We missed the morning school bus, its yellow smear blinking through the dawn. That was the last straw. I slammed the juice on the counter and the light shattered. Why didn’t the children move faster? And toward the car? The light swayed and dripped shards that were nothing like feathers, nothing like tears. When cars from the onramp slid into us, a long slow backward curve, piles of glass rose up in a wave. So we walked the rest of the way in a deep trench, while workmen dumped sand back in behind us. At school, we played a game about cheese. We said a pledge by pictures of soldiers. My son picked a long hair off my sleeve, stretched it until it broke, then said, This isn’t very strong. In the principal’s office, a video loop played–a deer collapsed, one leg in a trap, on a manicured lawn. Then a thin man begged while someone broke his nose. At that point, we covered our eyes. Behind us on the entire wall, a maroon paper sculpture pulsed, swelling and deflating, its wheezing stoma packed with globes. It wasn’t a heart, wasn’t a lung, wasn’t anything recognizable.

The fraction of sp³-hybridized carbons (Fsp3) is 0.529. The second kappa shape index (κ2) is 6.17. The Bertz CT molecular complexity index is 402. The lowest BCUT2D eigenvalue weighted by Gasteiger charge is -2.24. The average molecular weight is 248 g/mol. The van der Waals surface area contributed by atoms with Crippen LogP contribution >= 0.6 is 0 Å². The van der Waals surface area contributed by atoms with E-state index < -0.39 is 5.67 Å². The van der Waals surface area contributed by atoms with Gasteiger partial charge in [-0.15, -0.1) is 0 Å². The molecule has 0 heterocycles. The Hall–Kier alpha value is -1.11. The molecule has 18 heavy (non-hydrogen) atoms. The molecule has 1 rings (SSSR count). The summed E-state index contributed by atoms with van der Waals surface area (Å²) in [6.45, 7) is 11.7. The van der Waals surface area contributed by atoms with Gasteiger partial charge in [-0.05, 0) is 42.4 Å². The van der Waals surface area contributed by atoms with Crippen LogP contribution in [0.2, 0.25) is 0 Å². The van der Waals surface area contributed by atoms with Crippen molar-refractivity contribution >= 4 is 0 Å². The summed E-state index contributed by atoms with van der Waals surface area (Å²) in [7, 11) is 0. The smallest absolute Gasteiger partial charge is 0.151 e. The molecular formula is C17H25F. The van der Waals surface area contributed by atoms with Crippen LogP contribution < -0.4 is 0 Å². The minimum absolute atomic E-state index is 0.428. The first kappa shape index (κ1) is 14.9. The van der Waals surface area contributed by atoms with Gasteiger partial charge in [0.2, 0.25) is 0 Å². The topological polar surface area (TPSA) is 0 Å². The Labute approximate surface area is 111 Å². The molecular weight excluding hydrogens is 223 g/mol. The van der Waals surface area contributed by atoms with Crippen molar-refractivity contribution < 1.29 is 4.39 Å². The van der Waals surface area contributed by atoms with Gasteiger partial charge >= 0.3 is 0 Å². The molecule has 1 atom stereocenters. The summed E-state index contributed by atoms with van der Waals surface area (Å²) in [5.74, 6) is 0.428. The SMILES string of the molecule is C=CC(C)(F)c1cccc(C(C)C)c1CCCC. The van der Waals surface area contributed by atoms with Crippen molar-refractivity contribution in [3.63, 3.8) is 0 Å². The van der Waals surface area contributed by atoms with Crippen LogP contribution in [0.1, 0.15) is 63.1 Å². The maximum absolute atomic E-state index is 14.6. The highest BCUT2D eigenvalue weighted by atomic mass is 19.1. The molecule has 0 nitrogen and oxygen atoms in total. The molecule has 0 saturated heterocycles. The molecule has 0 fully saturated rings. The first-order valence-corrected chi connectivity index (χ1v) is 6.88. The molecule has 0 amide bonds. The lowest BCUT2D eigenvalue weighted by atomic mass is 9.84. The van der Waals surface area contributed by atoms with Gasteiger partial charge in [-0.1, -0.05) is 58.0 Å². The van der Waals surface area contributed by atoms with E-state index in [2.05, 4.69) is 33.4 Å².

Kathleen McGookey’s work has appeared in journals including Crazyhorse, Denver Quarterly, Epoch, Field, Indiana Review, Ploughshares, The Prose Poem: An International Journal, Prairie Schooner, Quarterly West, Rhino, Seneca Review, and West Branch. Her book Stay is just out from Press 53. Her book At the Zoo is forthcoming from White Pine Press in spring 2017. She has also published two chapbooks as well as a book of translations of French poet Georges Godeau’s prose poems.